recent dying on the inside. Dying.
nished Anyway, maybe it wouldn't be
ity. as awkward for your roommate to
ether walk in on you while you're on the
now D-listed webpage instead of, say,
Googling "DVDA ALLSTARS."
trashy Then again, exactly why you're
sip sites looking at Britney Spears's crotch
wling shots might be harder to explain.
line, we
e more - Chou, too, wants to go Brazilian.
teled E-mail her at kimberch@umich.edu.

*Stone's overlooked tribute new to DVD

By IMRAN SYED Cage, "National Treasure") and Will
Daily Arts Writer Jimeno (Michael Pena, "Crash"). As
officers of the Port Authority Police
Considering the indelibility of Department, they were among the
the material it dealt with and its cel- first responders to the scene and
ebrated direc- - rushed in to rescue those trapped in
tor, "World FILM: the flaming towers. But before they
Trade Center" even make it to the elevator, one
might right- SPECIAL tower - then the other - collapses,
fully be called FEATURES: pinning them under tons of wreck-
one of the most age with almost no hope of rescue.
overlooked McLoughlin and Jimeno spend
films of 2006. World Trade the whole day trapped under the
At its release Center rubble, bones broken, throats
last August, Paramount parched. This suffocating, dark
the film posted berth gives the majority of the film
only modest its setting. As the nation prepares
box-office scores, despite a general- for war, the film still involves itself
ly favorable critical response. Con- in only the struggle of the two police
sidering the sorrow and despair we officers and their families, one very
have come to associate with Ameri- small part of the world that day, but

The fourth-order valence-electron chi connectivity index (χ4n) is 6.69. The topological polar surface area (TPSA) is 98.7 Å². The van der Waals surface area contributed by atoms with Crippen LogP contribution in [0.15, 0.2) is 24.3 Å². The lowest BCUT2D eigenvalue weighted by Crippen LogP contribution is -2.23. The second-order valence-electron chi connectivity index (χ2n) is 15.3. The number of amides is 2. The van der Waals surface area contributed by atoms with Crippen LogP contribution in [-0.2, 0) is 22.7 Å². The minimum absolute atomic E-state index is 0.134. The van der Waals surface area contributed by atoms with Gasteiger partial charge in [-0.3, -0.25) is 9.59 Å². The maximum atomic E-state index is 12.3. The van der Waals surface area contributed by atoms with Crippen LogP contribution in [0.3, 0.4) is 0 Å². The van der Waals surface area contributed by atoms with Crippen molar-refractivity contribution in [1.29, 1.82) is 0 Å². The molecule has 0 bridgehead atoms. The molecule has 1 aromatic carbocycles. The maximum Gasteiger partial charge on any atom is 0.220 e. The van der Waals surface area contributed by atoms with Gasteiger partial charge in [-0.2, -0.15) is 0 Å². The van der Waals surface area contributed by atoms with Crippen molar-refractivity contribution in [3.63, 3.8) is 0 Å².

ca's most tragic day, it isn't a surprise the most important for us to consid-
that many audiences stayed away. er now. In its ironically low-key nar-
But Oliver Stone's ("JFK," "Pla- rative (this from the madman who
toon," "Born on the Fourth of July") gave us the brazen nihilism of "Nat-
film isn't about the unimaginable ural Born Killers"), "World Trade
horror our nation was introduced Center" succeeds in doing what
Wo that day; instead, it's the harrow- perhaps no film about this subject
ing, yet uplifting story of two of just ever will again - creating a lasting,
20 people to be rescued from the heartfelt portrayal of the innocent
wreckage at the World Trade Cen- victims of an act of unqualifiable
ter site - John McLoughlin (Nicolas villainy.

It's qu
and sent
Trade C
never exi
the poli
tor has b
the easy,
avoiding
shadows,
these cla
ed in the
A na
thr
of(
edition, a

iet and beautiful, touching production process. The process of
imental. In short, "World recreating the largest pile of rubble
enter" is everything we the world has ever seen is discussed
pected from Stone. Indeed, step by step, as are the origins of
tically outspoken direc- the story. The most noteworthy fea-
teen criticized for "taking turette, "Oliver Stone's New York,"
way out" with this film by isn't about the film's development,
all but the most waning but that of its director. Stone was
of politics. Stone addresses born and raised in New York, and
ims in an interview includ- this featurette provides uncanny
two-disc commemorative insight into the role the city played
in making him depressed and politi-
cally ambivalent early on, and ulti-
tional tragedy, mately, a brash Vietnam vet who
went to film school to become a true
Hugh the eyes cinematic visionary.
Stone also discusses the difficul-
Oliver Stone. ties he endured in working "World
Trade Center" through the restric-
tive studio system, saying that
dmitting that he did mean "United 93" paved the way for his

for the film to be completely apo-
litical. While the director doesn't
shy away from criticizing the Bush
Administration and the Iraq War
(calling it "the wrong war"), he says
those blunders shouldn't dominate
our memory of Sept.11.
Other than Stone's interview,
the commemorative DVD also con-
tains several making-of featurettes,
each detailing different sides of the

film and his film will pave the way
for many others. And the others will
be different from this quiet, unopin-
ionated effort. As we move further
from that still surreal tragedy and
deeper into the disasters engaged
in response, enduring, introspec-
tive films about the aftermath of the
event will soon emerge.
And listening to Stone, it seems he
hasn't yet said his last word, either.